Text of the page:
A gunman who is believed to have been wearing Muslim dress was filmed chasing four teenagers past houses and parked cars before appearing to shoot one of them as they cowered next to a house.
The shocking footage, taken outside Edmonton shopping centre around 2pm, showed the man following the young boys as they desperately tried to flee the scene, which is less than half a mile from a nearby primary school…
As he pulls the trigger, a shot rings out - but the man, who is wearing jeans and a T-shirt, manages to escape. The victim then desperately tries to scramble up the pavement away from his attacker, who appears to give up before running up a nearby busy road. The rest of the group can be seen getting into a car to escape the suburb, where the average house price is £280,000.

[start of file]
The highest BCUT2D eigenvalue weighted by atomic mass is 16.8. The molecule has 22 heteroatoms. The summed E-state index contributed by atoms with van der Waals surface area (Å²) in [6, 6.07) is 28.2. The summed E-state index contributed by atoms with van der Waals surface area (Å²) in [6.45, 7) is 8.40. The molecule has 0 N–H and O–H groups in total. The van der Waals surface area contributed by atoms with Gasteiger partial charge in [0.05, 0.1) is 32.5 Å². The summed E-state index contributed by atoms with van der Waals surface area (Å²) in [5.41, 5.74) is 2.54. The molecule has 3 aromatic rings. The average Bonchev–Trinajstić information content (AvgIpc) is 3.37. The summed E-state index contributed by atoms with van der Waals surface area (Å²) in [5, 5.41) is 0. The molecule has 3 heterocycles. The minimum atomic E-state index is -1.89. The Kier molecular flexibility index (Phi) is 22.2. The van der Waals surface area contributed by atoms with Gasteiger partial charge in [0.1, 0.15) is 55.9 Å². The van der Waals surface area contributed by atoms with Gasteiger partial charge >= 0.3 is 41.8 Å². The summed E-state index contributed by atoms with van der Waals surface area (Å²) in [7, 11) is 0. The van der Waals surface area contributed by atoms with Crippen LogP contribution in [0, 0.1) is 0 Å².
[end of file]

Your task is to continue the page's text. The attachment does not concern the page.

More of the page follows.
Friday, 18 March 2016
From The Evening Standard:
The family of a Mayfair antiques dealer found battered to death outside her Surrey home today spoke of their devastation, saying they were still trying to “get to grips” with the tragedy.
Robyn Mercer, 50, a renowned silverware expert, was found face down on her front lawn in a pool of blood with injuries so severe police at first “thought she had been shot.”
Officers were called to the semi-detached £700,000 house in West Molesey, neart Hampton Court, where she lived with her two teenage children, at 8am yesterday.
Thursday, 17 March 2016
From a recent City AM:
Margaret Thatcher’s former energy secretary [Lord Howell] said that with coal stations being phased out by 2025 and nuclear coming online “10 years beyond that”, the UK faces a huge energy gap.
“Wind can come on when the wind is blowing, and we can get up to quite a high percentage of green electricity, but there’s still a big gap.”